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Indianapolis Home Inspector says Radon testing should not be over looked
Handling radon properly enhances the real estate transaction. Since radon is here to stay and it is a health risk we, as professionals, want to help our clients understand radon and their options.
By: Indianapolis Home Inspector Rob Rehm
rather than being a deal killer.”
- Ralph Holmen, Associate General Counsel, National Associate of Realtors® (NAR)
We agree. Handling radon properly enhances the real estate transaction.
Since radon is here to stay and it is a health risk we, as professionals, want to help our clients understand radon and their options. Radon has existed since the beginning of time and occurs in the ground naturally from the breakdown in uranium in the soil. Radon is colorless, odorless gas that is drawn into our homes through cracks in the foundation and is undetectable to humans. According to the Environmental Protection Agency (EPA) high radon can be found in homes in all 50 states.
What are the Health Risks?
According to EPA estimates, radon is the second leading cause of lung cancer next to smoking. Radon is responsible for about 21,000 lung cancer deaths every year. On January 13, 2005, Dr. Richard H. Carmona, the U.S. Surgeon General issued a national health advisory on radon. To understand if a home is at risk of high radon concentrations we recommend radon testing by a professional.
Which Homes Need Testing?
High radon can be found in homes of all types: old homes, new homes, drafty homes, insulated homes, homes with basements and homes without. Even homes right next door to each other can have different concentrations of radon. According to the EPA, elevated levels of radon-- more that 4.0 pCi/L (pico curies per liter)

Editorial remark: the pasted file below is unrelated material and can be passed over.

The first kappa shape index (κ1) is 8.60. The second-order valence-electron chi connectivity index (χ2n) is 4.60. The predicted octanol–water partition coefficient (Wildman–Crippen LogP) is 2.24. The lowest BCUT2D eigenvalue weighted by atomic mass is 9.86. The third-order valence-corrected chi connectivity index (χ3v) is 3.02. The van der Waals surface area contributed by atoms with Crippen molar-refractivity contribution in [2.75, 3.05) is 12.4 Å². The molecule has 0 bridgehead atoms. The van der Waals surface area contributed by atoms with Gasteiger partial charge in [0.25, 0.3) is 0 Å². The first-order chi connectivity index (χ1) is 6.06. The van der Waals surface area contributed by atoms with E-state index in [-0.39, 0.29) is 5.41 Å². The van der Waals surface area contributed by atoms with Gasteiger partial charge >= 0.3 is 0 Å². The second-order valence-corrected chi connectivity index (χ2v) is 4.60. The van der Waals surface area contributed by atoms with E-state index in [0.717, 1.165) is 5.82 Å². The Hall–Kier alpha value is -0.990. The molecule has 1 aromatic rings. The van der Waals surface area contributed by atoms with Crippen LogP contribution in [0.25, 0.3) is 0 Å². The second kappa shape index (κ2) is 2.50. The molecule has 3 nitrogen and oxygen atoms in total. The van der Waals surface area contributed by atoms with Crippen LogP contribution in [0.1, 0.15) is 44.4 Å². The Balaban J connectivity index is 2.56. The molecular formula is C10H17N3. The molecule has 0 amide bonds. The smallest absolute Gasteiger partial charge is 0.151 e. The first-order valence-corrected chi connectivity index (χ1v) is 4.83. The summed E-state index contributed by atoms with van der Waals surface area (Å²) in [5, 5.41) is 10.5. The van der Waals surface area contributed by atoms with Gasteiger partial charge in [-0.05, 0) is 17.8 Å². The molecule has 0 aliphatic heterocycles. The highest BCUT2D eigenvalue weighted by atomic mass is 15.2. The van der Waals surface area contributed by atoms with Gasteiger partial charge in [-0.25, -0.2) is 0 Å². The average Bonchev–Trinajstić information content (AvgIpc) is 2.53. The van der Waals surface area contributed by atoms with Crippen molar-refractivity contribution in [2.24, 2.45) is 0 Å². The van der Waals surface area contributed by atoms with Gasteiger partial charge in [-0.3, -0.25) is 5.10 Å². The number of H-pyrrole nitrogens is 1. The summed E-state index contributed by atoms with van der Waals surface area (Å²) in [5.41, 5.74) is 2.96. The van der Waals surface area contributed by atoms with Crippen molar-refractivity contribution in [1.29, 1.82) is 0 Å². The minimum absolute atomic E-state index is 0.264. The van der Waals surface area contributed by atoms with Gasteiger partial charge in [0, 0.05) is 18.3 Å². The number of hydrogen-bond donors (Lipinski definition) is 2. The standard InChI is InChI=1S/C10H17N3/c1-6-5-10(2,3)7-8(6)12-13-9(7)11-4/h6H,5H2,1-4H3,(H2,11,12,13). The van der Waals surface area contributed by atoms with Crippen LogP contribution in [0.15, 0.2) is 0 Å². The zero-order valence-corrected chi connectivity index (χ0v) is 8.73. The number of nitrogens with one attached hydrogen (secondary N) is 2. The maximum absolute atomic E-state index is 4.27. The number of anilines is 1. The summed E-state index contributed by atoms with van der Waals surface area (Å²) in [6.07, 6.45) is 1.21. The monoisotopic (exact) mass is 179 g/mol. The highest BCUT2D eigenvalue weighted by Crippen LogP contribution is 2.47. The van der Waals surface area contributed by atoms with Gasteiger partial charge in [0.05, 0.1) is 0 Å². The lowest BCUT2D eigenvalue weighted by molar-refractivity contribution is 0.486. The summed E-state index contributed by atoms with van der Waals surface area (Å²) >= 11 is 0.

have been found in every state. Recommending a radon test by a professional will protect buyers both from the potential health effects of living in a home with high radon and from the financial impact of paying for a mitigation system should their home test high when they sell it.
How Does Radon Testing Work?
A testing device is set in the home to monitor the radon concentration over a period of time (usually 2-5 days). Then, the results are analyzed by a professional. Radon testing is not obtrusive to the homeowner, the testing device is typically placed in an area that won’t impact the current owners. Normal exit and entry to the home is permitted during testing, but the testing professional will advise the homeowner of simple steps to take for “closed house conditions” to ensure the radon test is conducted properly. An expert will evaluate your test and will advise you of the radon level in your home.
What if the Radon Test Indicates a High Concentration?
The good news is that even if a home has high radon levels, radon mitigation is relatively simple. Qualified radon mitigation contractors can install a radon mitigation system that provides a permanent solution. A typical radon mitigation system includes a suction point that addresses the soil under the structure. A pipe is sealed in the home, which forms a suction point. The pipe is routed out of the structure and terminated about the eave line. A continuously operating fan is placed in the pipe outside the living area. The fan maintains suction on the soil under the structure, thus preventing the structure from drawing the radon indoors. Typical radon mitigation systems can cost between $800 and $2500 depending on your home’s structure and the contractor selected to perform the work.
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